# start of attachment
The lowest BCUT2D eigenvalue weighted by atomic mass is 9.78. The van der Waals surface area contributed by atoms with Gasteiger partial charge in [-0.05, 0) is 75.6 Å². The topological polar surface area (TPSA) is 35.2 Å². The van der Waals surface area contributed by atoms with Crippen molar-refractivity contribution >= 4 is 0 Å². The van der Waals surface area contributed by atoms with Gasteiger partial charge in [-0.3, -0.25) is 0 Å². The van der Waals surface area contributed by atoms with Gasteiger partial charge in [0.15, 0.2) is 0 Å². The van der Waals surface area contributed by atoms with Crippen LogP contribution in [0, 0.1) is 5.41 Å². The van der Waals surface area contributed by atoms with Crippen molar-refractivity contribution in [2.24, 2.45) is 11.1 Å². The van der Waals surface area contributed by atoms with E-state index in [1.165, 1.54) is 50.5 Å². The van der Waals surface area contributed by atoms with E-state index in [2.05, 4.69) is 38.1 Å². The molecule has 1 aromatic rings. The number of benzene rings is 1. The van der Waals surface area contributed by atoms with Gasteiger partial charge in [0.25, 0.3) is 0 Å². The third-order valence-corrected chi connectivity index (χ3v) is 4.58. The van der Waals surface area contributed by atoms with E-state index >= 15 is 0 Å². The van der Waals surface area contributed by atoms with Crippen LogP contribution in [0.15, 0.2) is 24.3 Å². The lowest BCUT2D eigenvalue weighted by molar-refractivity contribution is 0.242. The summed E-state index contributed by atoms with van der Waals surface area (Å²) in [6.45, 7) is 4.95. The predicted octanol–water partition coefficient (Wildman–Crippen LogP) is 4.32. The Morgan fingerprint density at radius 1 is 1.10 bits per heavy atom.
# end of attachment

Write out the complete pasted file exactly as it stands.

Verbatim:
The lowest BCUT2D eigenvalue weighted by atomic mass is 9.78. The van der Waals surface area contributed by atoms with Gasteiger partial charge in [-0.05, 0) is 75.6 Å². The topological polar surface area (TPSA) is 35.2 Å². The van der Waals surface area contributed by atoms with Crippen molar-refractivity contribution >= 4 is 0 Å². The van der Waals surface area contributed by atoms with Gasteiger partial charge in [-0.3, -0.25) is 0 Å². The van der Waals surface area contributed by atoms with Gasteiger partial charge in [0.15, 0.2) is 0 Å². The van der Waals surface area contributed by atoms with Crippen LogP contribution in [0, 0.1) is 5.41 Å². The van der Waals surface area contributed by atoms with Crippen molar-refractivity contribution in [2.24, 2.45) is 11.1 Å². The van der Waals surface area contributed by atoms with E-state index in [1.165, 1.54) is 50.5 Å². The van der Waals surface area contributed by atoms with E-state index in [2.05, 4.69) is 38.1 Å². The molecule has 1 aromatic rings. The number of benzene rings is 1. The van der Waals surface area contributed by atoms with Gasteiger partial charge in [0.25, 0.3) is 0 Å². The third-order valence-corrected chi connectivity index (χ3v) is 4.58. The van der Waals surface area contributed by atoms with E-state index >= 15 is 0 Å². The van der Waals surface area contributed by atoms with Crippen LogP contribution in [0.15, 0.2) is 24.3 Å². The lowest BCUT2D eigenvalue weighted by molar-refractivity contribution is 0.242. The summed E-state index contributed by atoms with van der Waals surface area (Å²) in [6.45, 7) is 4.95. The predicted octanol–water partition coefficient (Wildman–Crippen LogP) is 4.32. The Morgan fingerprint density at radius 1 is 1.10 bits per heavy atom.